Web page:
Imagine this – you are designing a training program to upskill existing employees, or you have to create new hire training program. You dust off your instructional design skills, fire up your PowerPoint, Storyline, or Camtasia, and get ready to create your courses. But wait – are you sure you know what you are doing?
Often, when a request comes into the Learning and Development (L&D) department, some training practitioners blindly accept the request and immediately begin development. Unfortunately, this can lead to wasted effort, missed expectations, frustrated learners, and diminished credibility. The good news is that you can avoid all that by ensuring that your training program includes the five things described below. This is a great way to ensure that your L&D efforts hit the mark and provide significant value to your internal, or external, clients.
Before we dive into specifics, visualize an inverted pyramid of organizational need. The hierarchy of importance can help you design and develop an impactful learning program because it starts with the primary goal of delivering organizational impact.
- Organizational Impact – Begin with the end in mind. What problem will this training program solve? How will this program deliver a positive impact to the businesses bottom line? Use your performance consultation skills to conduct a thorough analysis of the situation. Your goal is to answer questions like, “How will this training program make or save money? Will it reduce speed-to-competency of employees? Will it increase revenue through enhanced skills? Will it reduce attrition through improved leadership skills? Will it mitigate legal exposure through compliance training? These answers will inform the right solution, which may not be training development at all. It’s important to create the target before you start shooting arrows and that target is all about impact to the organization.
- Measurable Learning Objectives – Once you have your target, it’s time to reverse engineer your learning objectives. Determine what the business hope to achieve through the completion of this training and then, figure out what the learner needs to be able to do coming out of the training. From here, work backwards to create learning objectives. Be sure to make your objectives, terminal and enabling, measurable. Remember the adage “If you can’t measure it, you can’t manage it”? This is critical when writing your learning objectives.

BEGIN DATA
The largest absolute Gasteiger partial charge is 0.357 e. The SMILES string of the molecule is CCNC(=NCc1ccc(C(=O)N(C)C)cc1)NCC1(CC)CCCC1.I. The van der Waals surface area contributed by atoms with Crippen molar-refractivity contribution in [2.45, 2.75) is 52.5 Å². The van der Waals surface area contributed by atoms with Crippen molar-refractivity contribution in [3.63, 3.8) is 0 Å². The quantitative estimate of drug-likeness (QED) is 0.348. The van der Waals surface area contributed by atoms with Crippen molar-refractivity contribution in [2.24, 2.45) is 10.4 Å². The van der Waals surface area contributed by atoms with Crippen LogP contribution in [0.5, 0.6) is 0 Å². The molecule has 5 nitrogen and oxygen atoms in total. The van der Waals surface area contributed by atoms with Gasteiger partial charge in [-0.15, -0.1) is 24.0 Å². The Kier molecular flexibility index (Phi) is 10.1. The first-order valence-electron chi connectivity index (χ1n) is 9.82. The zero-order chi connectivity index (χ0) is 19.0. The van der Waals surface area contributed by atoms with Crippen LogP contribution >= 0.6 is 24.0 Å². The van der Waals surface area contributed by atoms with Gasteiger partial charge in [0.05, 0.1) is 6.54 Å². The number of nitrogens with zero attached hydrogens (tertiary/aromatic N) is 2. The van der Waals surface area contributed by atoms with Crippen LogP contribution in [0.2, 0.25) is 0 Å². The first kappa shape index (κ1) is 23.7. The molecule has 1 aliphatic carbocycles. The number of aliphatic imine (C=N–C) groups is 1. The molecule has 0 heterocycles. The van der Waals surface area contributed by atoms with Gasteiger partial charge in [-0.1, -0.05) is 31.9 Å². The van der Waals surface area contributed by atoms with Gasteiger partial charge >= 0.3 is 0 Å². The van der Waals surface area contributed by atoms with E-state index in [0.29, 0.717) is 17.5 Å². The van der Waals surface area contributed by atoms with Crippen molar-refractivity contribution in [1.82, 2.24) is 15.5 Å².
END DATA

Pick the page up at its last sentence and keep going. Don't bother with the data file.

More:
- Evaluation and Measurement Strategy – Now that you have your objectives and they are tied to performance, determine how you will validate that those objectives have been met. Will the learners demonstrate the newly acquired skill through an observation exercise? Is there a rigorous written assessment? What about after that, once the learners leave training? Be sure to take the Kirkpatrick evaluation model as far as you can. Most companies stop at Level 1 and Level 2 but that’s only half the story. While Levels 3 and 4 can be challenging and time-consuming, they are vital to ensuring the long-term success of your program.
- Relevant Content – With your framework of Organizational Impact, Learning Objectives, and your Measurement Strategy in place, it’s time to develop the content. It’s important to ensure that the training course or program directly relates to the audience. Is it specific to the job competencies of that target audience? If not, it’s probably not worth including. After all, there is not a lot of value in creating learning to address a phantom skill gap or knowledge that doesn’t pertain to the job competencies.
- Engaging Content – With your relevant content established, you are ready to get creative. How can you deliver the course content in a way that appeals to your learner? Whether you develop synchronous classroom-based training or a high-end virtual reality training course leveraging job simulations, your content should engage a learner in a variety of ways.
- Make it visually appealing – Even a low-tech participant workbook can be aesthetically engaging. Use modern imagery, infographics, iconography, and simplistic layouts to deliver content. Ample white space, bullets, and attention-grabbing headers are all tools to use in your learning design.
- Tell a story – Since the advent of spoken language, stories have been used to educate, entertain, and establish connection. There is no reason your course content can’t do the same. Put the learners front and center and involve them through scenario-based training. From ‘choose your own adventure’ branching scenarios in your eLearning to small group activities in the classroom where learners have to collaborate to successfully navigate a scenario to the correct conclusion, story-based training has been proven to be effective.
- Make it actionable – When your learners have to do something, answer something, or interact with something, knowledge transfer happens faster, and that knowledge is retained longer. Synchronous elements like teach-backs or asynchronous elements like completing a virtual simulations, help with content segmenting, pacing, and knowledge retention. Modern learners don’t want to be talked at, they want to be involved and they want to ‘do’, so let them.
The next time you get a request to develop training, take a few moments to run through this list and gather information about the specific need from project sponsors, stakeholders, and subject matter experts. By doing a little advance work, you can help ensure the training you develop will meet business expectations, engage the learner, promote a strategic partnership with your stakeholders, and deliver organizational impact. If you made it this far but are still stuck, consider professional help. A Learning Services provider, like CoreAxis, can collaborate with you and create your next training program; one that delivers real results to your learners and the bottom line!